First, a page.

Artistic influence is a further means of measuring greatness. As mentioned earlier, Balzac was the most influential proponent and the first practitioner of literary realism. The term refers to the depiction of contemporary life and society “as they are,” including clear-eyed and unadorned depictions of everyday and banal activities and experiences, instead of romanticized or stylized presentation. Balzac had a huge influence on later nineteenth-century French novelists like Gustave Flaubert and Émile Zola. It is not hard to find traces of Balzac in Hemingway or Dreiser, or in more recent writers as different as Mailer, Updike, Roth, Bellow, and Jonathan Franzen.

But perhaps Balzac’s true claim to greatness lies in his ambition, and the extent to which he achieved the goals he set for himself. I’m referring to The Human Comedy. With less than 20 years left to live, Balzac mapped out a literary achievement so vast that it might today appear to be no more than arrogance. The Human Comedy would be a complete history of French society, both urban and rural, for the 19th century. It would treat all facets of society, including wealth, poverty, politics, crime, war, business, social status, and sexual behavior, and would eventually require fully 100 volumes. Balzac would write about everyone and everything, about banks, commerce, factories, the stock market, the press, and the legal profession.   In addition, he would trace the lives of a revolving cast of more than 2,000 characters through various stages of their lives as, in each work, they took center stage, or receded to supporting roles, depending on the book and the subject at hand.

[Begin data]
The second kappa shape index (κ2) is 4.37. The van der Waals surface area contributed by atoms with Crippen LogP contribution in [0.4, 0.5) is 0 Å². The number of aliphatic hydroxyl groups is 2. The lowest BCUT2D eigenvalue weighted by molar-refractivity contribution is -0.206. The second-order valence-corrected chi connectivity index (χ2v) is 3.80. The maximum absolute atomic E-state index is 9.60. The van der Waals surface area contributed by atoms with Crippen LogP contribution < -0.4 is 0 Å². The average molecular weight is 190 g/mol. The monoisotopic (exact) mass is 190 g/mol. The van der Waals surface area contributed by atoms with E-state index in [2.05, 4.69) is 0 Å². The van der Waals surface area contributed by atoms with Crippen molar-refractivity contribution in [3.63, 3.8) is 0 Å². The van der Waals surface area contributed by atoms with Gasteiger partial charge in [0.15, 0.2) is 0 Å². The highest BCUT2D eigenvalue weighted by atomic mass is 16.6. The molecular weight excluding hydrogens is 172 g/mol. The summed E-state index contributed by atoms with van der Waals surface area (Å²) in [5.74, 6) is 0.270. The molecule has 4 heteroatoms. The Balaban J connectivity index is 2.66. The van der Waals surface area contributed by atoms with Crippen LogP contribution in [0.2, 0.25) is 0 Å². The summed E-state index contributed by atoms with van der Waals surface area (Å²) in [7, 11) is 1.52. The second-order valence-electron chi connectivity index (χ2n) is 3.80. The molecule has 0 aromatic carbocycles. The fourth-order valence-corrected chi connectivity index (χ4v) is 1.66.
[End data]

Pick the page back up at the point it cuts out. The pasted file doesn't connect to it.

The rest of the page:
Of those 100 volumes, Balzac completed an astonishing 81 novels, some short and some very long. Though the quality is hardly uniform, there is general critical consensus that roughly half of them are masterpieces.  These include the works already mentioned, plus Lost Illusions, Cousin Pons, Eugenie Grandet, The History of the Thirteen, The Girl with the Golden Eyes, The Vicar of Tours, Gobseck, The Sign of the Cat and Racket, The Wrong Side of Paris, The Black Sheep, and many others.

Having read 33 of his works, most, but not every one of them a masterpiece, I can understand how that number may well be valid. (As an aside, let me warn you about one quirk in Balzac that you might find off-putting. He rarely begins a novel without a lengthy and often rather boring, I admit, essay on some aspect of French society, history, geography, or genealogy. I’ve learned to skim or skip these introductions in order to find the actual story, though, once engaged by the plot, I often go back to the essays and find they are in fact germane and important for a full appreciation of the book.)

Balzac wrote this in an introduction to the entire work: